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the gratulations of Oxford upon the marriage of the Elector Palatine with the Princess Elizabeth, the marriage which gave birth to Prince Rupert, who led the troops at Chalgrove Field, on which Hampden was slain! Hampden

Hampden married in 1619, and his marriage seems to have been singularly happy; but he did not retain his wife long. He first represented the old borough of Grampound, in the eighteenth year of the reign of King James I.; then he represented Wendover, in the two Parliaments in the first and third years of the reign of Charles I. ; but in the fifteenth and sixteenth years of the same reign he sat for the county of Buckinghamshire.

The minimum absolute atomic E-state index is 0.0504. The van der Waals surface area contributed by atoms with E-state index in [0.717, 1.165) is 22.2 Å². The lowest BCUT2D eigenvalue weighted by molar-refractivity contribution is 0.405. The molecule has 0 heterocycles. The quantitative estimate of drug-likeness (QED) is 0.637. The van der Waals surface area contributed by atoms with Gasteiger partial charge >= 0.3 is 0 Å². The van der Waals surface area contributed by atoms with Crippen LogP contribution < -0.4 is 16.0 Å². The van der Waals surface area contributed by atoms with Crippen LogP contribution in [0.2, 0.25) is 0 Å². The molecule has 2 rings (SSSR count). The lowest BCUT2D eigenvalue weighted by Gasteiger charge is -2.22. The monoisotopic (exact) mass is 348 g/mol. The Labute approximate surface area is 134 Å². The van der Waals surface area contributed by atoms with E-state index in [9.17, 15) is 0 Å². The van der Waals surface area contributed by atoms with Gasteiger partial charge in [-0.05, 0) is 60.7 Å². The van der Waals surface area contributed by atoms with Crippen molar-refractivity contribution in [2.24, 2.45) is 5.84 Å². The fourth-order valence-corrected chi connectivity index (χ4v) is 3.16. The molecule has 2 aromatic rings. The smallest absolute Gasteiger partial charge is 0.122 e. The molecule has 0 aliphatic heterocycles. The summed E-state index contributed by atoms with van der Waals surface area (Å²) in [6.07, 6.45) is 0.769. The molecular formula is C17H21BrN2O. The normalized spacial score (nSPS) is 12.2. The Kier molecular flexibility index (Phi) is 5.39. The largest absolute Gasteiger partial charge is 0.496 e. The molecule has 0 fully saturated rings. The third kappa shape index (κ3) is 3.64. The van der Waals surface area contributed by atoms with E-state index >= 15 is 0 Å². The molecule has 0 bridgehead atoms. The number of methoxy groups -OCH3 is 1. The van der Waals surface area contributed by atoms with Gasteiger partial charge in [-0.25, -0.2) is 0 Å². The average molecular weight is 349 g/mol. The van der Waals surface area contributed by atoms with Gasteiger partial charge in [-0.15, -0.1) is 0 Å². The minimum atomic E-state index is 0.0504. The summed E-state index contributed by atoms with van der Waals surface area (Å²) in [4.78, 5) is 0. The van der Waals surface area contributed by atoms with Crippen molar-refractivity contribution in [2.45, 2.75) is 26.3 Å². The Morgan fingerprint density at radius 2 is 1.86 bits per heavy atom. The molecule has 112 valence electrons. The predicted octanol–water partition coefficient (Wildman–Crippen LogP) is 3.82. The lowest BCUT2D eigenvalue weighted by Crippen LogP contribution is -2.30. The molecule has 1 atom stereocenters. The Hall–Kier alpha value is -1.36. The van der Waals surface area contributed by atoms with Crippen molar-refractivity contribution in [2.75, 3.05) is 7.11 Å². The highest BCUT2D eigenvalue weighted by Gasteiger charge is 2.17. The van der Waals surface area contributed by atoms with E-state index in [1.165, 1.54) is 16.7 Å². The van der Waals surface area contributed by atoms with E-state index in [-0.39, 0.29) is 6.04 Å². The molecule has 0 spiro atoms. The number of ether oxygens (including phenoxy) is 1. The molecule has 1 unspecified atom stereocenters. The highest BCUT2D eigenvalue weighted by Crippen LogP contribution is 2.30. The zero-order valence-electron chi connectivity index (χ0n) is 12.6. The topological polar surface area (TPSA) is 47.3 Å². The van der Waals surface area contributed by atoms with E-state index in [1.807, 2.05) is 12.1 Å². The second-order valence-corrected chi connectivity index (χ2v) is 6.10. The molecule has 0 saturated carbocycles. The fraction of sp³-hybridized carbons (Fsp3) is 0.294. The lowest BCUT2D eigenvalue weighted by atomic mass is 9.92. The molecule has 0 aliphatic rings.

His family was so eminent,-it traced itself in unbroken line from the earliest Saxon times, and derived even its name and possessions from Edward the Confessor,—that it is not singular that his mother was very desirous that he should increase the family dignity by attaining to that to which it would have been easy to attain, the peerage. This was before the great troubles set in. Hampden seems to have had no ambition of this kind, and saw clearly that the sphere in which he could most effectively serve his country was the House of Commons; and, in his rank as a country gentleman, he was perhaps equal in the several particulars of wealth, lineage, and intelligence to any commoner there. To the impressions of the present writer the character of Hampden seems to shine out with singular clearness, but many writers have affected to charge him with the indulgence of ambitious rather than patriotic motives in the great struggle. This arises from the fact of the deep secrečiveness of his character, a characteristic in which he was perhaps the equal of his mighty cousin, and, indeed, had he been preserved to the close of the war, the course of events after might have been different. He had far more practical sagacity, a far profounder knowledge of what the nation needed, than either Sir Harry Vane, Algernon Sidney, or Bradshaw. He was not an extreme man; he was probably, no more than Cromwell, a dreaming, theoretical republican. He desired to save the kingdom from the doom of intolerant and arbitrary government in Church and State ; and as an upright member of Parliament, he threw himself at once into the struggle. He may be almost spoken of as certainly one of the very first who stood forward, with resolution and courage, as the champion of liberty, defying the sovereign in law, and denying his right to levy ship-money. He stood in the pathway of exorbitant power; he refused to pay a tax-trifling to him-because it was levied by the king without the consent of Parliament. He appealed to the laws, and he brought the question to a trial.